-NPDA/APDA/CEDA: begin multilogue, explore common interests and
opportunities, dispel suspicion and bigotry.
-International/CEDA: Network with other nations to create opportunities for
CEDA schools to travel to debate in other nations and to bring debaters from
other nations to CEDA schools.
We need to applaud existing programs and find out how we can become a part of
-Urban Debate Leagues: Atlanta, New York, Detroit, and more on the way.
Major programs are evolving to bring debate to inner city and disadvantaged
-Daniel Webster Project: adopt a local high school and help them start a
debate team. The model can be used or adapted.
-Soros Foundation: seems interested in debate grant making. Wow! Check it
out at: http://www.soros.org/hsd/index.htm I will be investigating this
5. Membership. We are up only 14 schools after the combined topic, now at 226
schools. We need to address this situation.
-New Program Packet is 366 pages long (hurrah Glenda Treadway) and will be
put online for new members (and existing ones).
-Each one teach one: a program to encourage CEDA member schools to adopt a
college close to them and help them start a debate team.
-Follow up study on ex-members: David Berube and the Professionalism
Committee are now doing this. Let's find out why people left.
-New Formats, sweepstakes expansion: Gary Larson is working on a proposal to
give tournament directors more control over the topic debated at their
tournament. I am very interested in the potential of this idea. Likewise, the
New Format Committee's work on creating CEDA friendly formats for use at our
6. Committees. Our committees offer a concrete way to address our needs and
implement our programs. I want to move forward with the committees set up by
Pam Stepp with only minor changes and additions. Their reports will come
later. My suggestions are:
a. if your committee fails you, do it anyway. One with it person can
accomplish a lot.
b. find committee members you need and jawbone them into helping.
c. pick people in your region so you will see each other fairly often.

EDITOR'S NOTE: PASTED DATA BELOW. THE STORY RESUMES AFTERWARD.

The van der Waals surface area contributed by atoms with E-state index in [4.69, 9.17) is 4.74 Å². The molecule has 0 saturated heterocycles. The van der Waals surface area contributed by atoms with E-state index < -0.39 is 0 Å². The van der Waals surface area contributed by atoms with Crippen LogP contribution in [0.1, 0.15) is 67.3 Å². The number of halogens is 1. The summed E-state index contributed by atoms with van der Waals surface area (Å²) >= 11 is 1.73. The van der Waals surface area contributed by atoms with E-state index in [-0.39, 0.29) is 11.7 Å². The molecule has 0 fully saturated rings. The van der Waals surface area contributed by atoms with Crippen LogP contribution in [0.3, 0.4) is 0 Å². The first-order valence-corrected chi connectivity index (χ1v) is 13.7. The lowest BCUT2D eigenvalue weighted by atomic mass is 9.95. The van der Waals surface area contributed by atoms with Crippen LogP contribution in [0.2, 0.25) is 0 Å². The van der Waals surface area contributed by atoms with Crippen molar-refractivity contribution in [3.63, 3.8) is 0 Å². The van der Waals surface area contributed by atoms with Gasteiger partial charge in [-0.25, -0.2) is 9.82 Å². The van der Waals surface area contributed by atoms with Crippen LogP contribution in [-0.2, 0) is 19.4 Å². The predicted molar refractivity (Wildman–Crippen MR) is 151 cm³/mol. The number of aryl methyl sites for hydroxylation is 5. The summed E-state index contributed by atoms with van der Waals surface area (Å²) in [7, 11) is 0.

d. recruit students.
7. 21st Century Project.
This is Carrie's idea but I want to support it. We need to do something in
recognition of the new century, besides the conference above. I'll let Carrie
give her video idea, for example. Any other ideas? We need to start working
on it now.
8. Commitment to Diversity.
The number of women at nationals has increased, but the number of minorities
has declined. My approach will be to attempt to integrate diversity concerns
into ALL that we do. I think a lot of these priorities recognize the need to
do more, and some directly contribute to this concern. One important thing we
could do is support programs to train minority high school students in
debate, and that will, within a few years, actually make a difference in our
numbers as well.
9. Sexual harassment officer.
I am appointing Jan Hovden as our sexual harassment officer. She will receive
training and be available at our national tournament. She will also engage in
education and training for the community. A two year term.
10. Encouraging and facilitating student leadership.
We need to work on electing regional student representatives earlier. We
should consider appointing someone to be a liaison with that group to advise
us and keep students connected to organizational leadership. A three-four
year term would be best. Anyone interested? Duties include: track regions
which elect student reps, observe student meetings, communicate with the
Executive Committee about student activities. The Topic Committee wants to
add a second student, an effort I support.
11. Ethics committee.
I am appointing Sam Nelson, a law school graduate, to chair the Ethics
Committee which is called for in the constitution. He and his designees will
investigate any ethics dispute at nationals.
FIRST VICE PRESIDENT
I wouldn't think of giving Carrie Crenshaw's report. I will say that I was
very pleased with the operation of the topic committee under her leadership,
and I support the motions which she will be proposing to modify the topic
process. Her work on the mentoring project and her work on our NCA panels has
also been splendid.
SECOND VICE PRESIDENT
Likewise with Gina Lane's report, I would not dare to speak for her. She will
be in charge of research at Nationals and the 1998 NCA program. Her work on
the Quality of Life Committee has been excellent.
Greg Simerly reported that last year membership was at 226, up from 212. He
can tell you the rest in his regular report.
We got money! We got a budget! Congratulations to Russell Church who now has
us operating in an open environment with an itemized budget, and with over
$13,000 in a Saber Investment Account, which we need to save for a rainy day.
SATURDAY PM & SUNDAY AM
These days were devoted to committee work and reports.
Here are some highlights of the committee reports. I am sure I have forgotten